NUNSENSE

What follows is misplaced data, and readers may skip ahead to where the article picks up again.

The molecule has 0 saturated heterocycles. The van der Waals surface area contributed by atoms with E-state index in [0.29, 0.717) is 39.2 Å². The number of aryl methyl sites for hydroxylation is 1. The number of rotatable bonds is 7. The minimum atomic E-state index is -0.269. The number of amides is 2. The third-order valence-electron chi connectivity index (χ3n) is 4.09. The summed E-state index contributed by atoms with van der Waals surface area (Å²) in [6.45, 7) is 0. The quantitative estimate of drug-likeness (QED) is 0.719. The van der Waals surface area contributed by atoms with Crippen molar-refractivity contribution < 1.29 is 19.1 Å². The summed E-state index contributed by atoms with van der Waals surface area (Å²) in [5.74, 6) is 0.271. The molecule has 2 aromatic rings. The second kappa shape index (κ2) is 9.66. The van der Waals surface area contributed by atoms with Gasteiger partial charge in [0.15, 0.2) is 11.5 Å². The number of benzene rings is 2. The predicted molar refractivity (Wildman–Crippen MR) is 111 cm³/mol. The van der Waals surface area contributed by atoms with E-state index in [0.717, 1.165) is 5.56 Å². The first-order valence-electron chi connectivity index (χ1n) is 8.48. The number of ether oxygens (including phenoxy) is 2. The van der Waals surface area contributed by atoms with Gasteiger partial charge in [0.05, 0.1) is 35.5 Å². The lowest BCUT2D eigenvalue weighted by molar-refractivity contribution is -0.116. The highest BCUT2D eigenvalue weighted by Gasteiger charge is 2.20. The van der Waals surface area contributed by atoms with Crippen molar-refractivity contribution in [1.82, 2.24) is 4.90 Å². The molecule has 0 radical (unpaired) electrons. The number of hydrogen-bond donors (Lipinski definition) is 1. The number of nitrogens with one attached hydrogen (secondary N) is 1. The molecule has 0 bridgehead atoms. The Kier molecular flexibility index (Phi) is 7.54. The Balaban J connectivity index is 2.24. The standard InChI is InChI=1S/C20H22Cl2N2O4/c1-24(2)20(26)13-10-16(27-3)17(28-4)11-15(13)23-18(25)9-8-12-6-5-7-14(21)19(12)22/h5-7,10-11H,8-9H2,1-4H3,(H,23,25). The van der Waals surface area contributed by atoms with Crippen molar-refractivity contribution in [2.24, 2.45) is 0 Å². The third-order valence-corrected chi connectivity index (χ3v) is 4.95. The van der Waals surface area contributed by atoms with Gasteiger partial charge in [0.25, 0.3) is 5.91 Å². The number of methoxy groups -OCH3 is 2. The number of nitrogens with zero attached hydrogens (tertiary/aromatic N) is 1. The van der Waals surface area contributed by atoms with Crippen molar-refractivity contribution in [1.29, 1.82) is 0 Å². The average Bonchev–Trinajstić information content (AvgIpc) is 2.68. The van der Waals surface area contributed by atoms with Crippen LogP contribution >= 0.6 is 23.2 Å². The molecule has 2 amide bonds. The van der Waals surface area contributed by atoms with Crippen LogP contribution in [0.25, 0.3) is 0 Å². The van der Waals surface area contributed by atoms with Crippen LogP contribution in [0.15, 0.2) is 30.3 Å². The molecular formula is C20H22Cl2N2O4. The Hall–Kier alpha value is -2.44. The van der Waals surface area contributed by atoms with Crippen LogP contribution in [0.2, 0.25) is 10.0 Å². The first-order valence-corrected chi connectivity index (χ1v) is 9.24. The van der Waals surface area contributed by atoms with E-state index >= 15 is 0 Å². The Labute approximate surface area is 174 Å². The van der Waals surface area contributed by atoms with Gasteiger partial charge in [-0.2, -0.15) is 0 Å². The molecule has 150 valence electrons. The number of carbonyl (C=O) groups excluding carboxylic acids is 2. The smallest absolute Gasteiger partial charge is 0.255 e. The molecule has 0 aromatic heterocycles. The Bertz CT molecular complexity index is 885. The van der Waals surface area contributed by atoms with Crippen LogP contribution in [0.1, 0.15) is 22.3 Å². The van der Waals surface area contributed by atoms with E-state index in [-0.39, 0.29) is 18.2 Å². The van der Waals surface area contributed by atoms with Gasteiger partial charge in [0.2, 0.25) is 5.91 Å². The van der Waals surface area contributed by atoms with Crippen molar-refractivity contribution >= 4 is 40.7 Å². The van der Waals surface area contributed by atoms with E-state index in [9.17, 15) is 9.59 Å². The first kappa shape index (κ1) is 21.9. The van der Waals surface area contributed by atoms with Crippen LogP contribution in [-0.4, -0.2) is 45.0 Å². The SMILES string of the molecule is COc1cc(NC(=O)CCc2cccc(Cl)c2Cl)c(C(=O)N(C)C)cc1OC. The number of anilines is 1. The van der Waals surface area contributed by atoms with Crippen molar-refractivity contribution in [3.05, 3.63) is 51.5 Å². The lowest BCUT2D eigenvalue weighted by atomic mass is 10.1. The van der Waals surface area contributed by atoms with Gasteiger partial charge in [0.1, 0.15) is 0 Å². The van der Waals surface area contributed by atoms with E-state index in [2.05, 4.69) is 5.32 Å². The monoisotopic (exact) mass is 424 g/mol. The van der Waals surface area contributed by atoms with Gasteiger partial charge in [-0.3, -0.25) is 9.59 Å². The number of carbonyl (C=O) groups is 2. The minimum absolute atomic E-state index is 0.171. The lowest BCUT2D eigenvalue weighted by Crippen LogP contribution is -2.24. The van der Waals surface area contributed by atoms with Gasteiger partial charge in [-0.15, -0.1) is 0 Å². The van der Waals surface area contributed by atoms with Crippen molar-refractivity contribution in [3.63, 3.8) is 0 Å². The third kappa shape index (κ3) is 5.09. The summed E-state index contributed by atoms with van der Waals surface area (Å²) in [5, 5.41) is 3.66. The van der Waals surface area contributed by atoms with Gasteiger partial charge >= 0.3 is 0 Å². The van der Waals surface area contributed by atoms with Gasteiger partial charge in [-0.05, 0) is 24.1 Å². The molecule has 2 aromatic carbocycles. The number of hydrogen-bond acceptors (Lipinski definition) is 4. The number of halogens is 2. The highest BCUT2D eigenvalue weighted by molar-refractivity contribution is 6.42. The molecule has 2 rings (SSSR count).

Of the movies and television that have reconstructed the Watergate fiasco, my favorite is Michael Lindsay-Hogg’s Nasty Habits. Set in a Philadelphia nunnery, and based on Muriel Spark’s satire The Abbess of Crew, it’s a delicious little mockster that didn’t do very well back in 1977, having come after the overrated, chiaroscuristic All the President’s Men, which used an unnamed Judas to make us feel good about the press. (A timely catharsis of sorts, its grungy-grim dramaturgy is now unwatchable; it’s as paranoid as its target.) Nasty Habits, however, is extremely watchable; attacked by many for being an offender of Catholicism and a format to mock Nixon, it’s a burlesque that still works for lots of reasons: Geraldine Page as Haldeman, Anne Jackson as Ehrlichman, Melina Mercouri as Kissinger, Sandy Dennis as John Dean and, as the best Nixon previous to Anthony Hopkins in Nixon, Glenda Jackson. Watching these scene stealers cavorting in habits is like discovering a treasure; listening to all of them paraphrasing is like finding that the treasure is solid gold. In plotting to affix blame for “the break-in,” Jackson decides to implicate a black nun and Page, eternally Beguiled, excitedly agrees by saying in the inimitable Page manner, summing up generations of whitey bigotry, “You know those black chicks.” (This line sometimes gets edited out for network viewing.) If Grayson Hall’s “Don’t make me take steps” in The Night of the Iguana ranks high in the annals of movie admonishments, Mercouri’s “shoulds and should nots” are not far behind. The comical travesty of N H wouldn’t be nearly as effective as it is without Jackson. Her Nixon is uncanny, tilted to disturb on various levels, the most obvious being the famous Nixon loner imperialism, his unearned haughtiness, his terseness in speech and manner. This isn’t heavy handed impersonation, like we got from Rip Torn in Blind Ambition, and it’s not the effervescent demon of Jason Robards’ portrayal in Washington Behind Closed Doors. Jackson gets the hard-boiled covering of Nixon down so pat that sometimes, briefly, Nixon’s impenetrabable persona seems to suddenly appear. Spooky, and meant to be, because at times, when Nixon was publicly emoting, he scared the hell out of us because we hadn’t a clue as to what he was really feeling. The movie is too short to get into psychology—that’s territory for movies like Oliver Stone’s Nixon—but Jackson isn’t afraid to show us the slippery side, and she achieves this through crisp, ultra-sharp enunciation that is like hot ice. Male actors playing Nixon go for the cold too, but the performances become Tricky Dickey as caricature. Jackson’s scenario isn’t “just the usual confession,” it’s hypnotic. When  the movie was originally released, there was still an ecumenical reverence for the Catholic Church—it had just lost Pope Paul and in short order John Paul I—and that helped doom it at the box office, especially in the heartland and Nixonian conclaves. Catholic or not, people weren’t ready to see the Church used to mock the still raw emotions of Watergate, and that Spark used nuns to do it had more than a few smarting. Years later, we’re a lot more skeptical and a lot less respectful. Fitting, Nasty Habits is a bit like The New Yorker in MAD drag. (After having been unflatteringly profiled during her father’s state funeral, can you imagine what MAD might have done to Tricia Nixon-Cox’s nose?)

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